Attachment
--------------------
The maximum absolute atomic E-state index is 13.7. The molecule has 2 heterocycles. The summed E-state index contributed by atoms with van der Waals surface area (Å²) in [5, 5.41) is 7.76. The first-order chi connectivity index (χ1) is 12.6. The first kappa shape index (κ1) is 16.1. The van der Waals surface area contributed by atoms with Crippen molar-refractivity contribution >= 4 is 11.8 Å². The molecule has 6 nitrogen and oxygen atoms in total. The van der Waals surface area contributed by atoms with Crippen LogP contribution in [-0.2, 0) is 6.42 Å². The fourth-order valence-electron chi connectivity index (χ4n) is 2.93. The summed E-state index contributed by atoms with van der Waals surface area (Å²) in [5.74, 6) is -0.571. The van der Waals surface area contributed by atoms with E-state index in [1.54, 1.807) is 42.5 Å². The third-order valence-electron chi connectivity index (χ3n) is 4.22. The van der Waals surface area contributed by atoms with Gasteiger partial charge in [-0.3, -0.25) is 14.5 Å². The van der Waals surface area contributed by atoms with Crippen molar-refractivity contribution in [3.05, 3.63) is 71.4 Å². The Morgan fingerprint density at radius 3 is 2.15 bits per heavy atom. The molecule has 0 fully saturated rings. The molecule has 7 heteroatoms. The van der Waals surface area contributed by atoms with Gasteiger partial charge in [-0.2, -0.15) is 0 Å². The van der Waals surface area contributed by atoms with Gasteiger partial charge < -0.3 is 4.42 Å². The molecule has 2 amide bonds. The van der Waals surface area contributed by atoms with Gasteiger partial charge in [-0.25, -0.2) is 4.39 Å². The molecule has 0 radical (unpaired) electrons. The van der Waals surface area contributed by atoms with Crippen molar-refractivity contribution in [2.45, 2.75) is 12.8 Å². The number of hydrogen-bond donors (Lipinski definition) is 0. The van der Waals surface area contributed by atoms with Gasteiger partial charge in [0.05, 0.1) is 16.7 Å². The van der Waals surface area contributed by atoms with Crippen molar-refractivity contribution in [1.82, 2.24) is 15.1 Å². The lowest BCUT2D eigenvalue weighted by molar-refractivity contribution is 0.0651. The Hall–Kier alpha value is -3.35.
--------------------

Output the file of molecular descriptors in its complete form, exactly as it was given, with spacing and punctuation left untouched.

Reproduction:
The maximum absolute atomic E-state index is 13.7. The molecule has 2 heterocycles. The summed E-state index contributed by atoms with van der Waals surface area (Å²) in [5, 5.41) is 7.76. The first-order chi connectivity index (χ1) is 12.6. The first kappa shape index (κ1) is 16.1. The van der Waals surface area contributed by atoms with Crippen molar-refractivity contribution >= 4 is 11.8 Å². The molecule has 6 nitrogen and oxygen atoms in total. The van der Waals surface area contributed by atoms with Crippen LogP contribution in [-0.2, 0) is 6.42 Å². The fourth-order valence-electron chi connectivity index (χ4n) is 2.93. The summed E-state index contributed by atoms with van der Waals surface area (Å²) in [5.74, 6) is -0.571. The van der Waals surface area contributed by atoms with E-state index in [1.54, 1.807) is 42.5 Å². The third-order valence-electron chi connectivity index (χ3n) is 4.22. The van der Waals surface area contributed by atoms with Gasteiger partial charge in [-0.3, -0.25) is 14.5 Å². The van der Waals surface area contributed by atoms with Crippen molar-refractivity contribution in [3.05, 3.63) is 71.4 Å². The Morgan fingerprint density at radius 3 is 2.15 bits per heavy atom. The molecule has 0 fully saturated rings. The molecule has 7 heteroatoms. The van der Waals surface area contributed by atoms with Gasteiger partial charge in [-0.2, -0.15) is 0 Å². The van der Waals surface area contributed by atoms with Gasteiger partial charge < -0.3 is 4.42 Å². The molecule has 2 amide bonds. The van der Waals surface area contributed by atoms with Gasteiger partial charge in [-0.25, -0.2) is 4.39 Å². The molecule has 0 radical (unpaired) electrons. The van der Waals surface area contributed by atoms with Crippen molar-refractivity contribution in [2.45, 2.75) is 12.8 Å². The number of hydrogen-bond donors (Lipinski definition) is 0. The van der Waals surface area contributed by atoms with Gasteiger partial charge in [0.05, 0.1) is 16.7 Å². The van der Waals surface area contributed by atoms with Crippen molar-refractivity contribution in [1.82, 2.24) is 15.1 Å². The lowest BCUT2D eigenvalue weighted by molar-refractivity contribution is 0.0651. The Hall–Kier alpha value is -3.35.